Housing for dairy cows

Calf 001

Most farmers provide housing for their cows for part, if not all, of the year. Such housing might be required to provide animals with protection from adverse climatic conditions, to confine animals when grazing is not possible, or may simply allow easier control and management of the herd.

Many housing systems were installed in the 1970s and 1980s before the influence of the Holstein cow was felt on the UK dairy herd. The modern dairy cow is considerably larger in stature and in many cases the animals have simply outgrown the housing system.

There are many farms where cows are housed for a significant period of the lactation and consequently shortcomings in housing systems become more noticeable. This can create significant adverse effects on animal health, welfare and production.

If a housing system is to be successful, it must provide for the spatial and behavioural needs of the cows. To achieve this, it is important to understand how an animal behaves when performing routine activities such as drinking, feeding, lying, rising and walking.

The design of the system and the level of management applied to the system can affect the health of the cows. The cleanliness of the housing and animals can have an impact on both lameness and mastitis.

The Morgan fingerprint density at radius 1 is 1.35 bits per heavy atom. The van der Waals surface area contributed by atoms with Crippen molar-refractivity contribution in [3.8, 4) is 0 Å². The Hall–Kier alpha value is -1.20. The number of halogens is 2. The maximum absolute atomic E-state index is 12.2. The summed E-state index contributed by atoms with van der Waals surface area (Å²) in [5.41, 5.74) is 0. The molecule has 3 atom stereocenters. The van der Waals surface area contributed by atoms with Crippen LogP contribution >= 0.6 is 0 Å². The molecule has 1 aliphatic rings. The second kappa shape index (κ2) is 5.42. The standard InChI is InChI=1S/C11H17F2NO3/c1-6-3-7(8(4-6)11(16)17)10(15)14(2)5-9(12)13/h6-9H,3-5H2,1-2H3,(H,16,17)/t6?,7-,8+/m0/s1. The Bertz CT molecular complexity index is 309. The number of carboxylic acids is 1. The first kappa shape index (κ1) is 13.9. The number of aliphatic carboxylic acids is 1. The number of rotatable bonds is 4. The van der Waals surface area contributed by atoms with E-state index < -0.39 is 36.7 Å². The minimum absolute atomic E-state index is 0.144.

Irrespective of the production system selected, to maximise performance of the cows the accommodation must provide the cow's most basic needs. At a minimum, it must provide a comfortable, well drained lying area, shelter from adverse weather and space to allow the animal to move freely around without undue risk of injury. The cows also need access to wholesome food and water.

Apart from the immediate requirement that any investment in new facilities or improvement of existing facilities must be financially justified, it is critical that the system fully complies with the relevant animal welfare legislation and recommendations and the requirements of The Red Tractor Farm Assurance Dairy Scheme .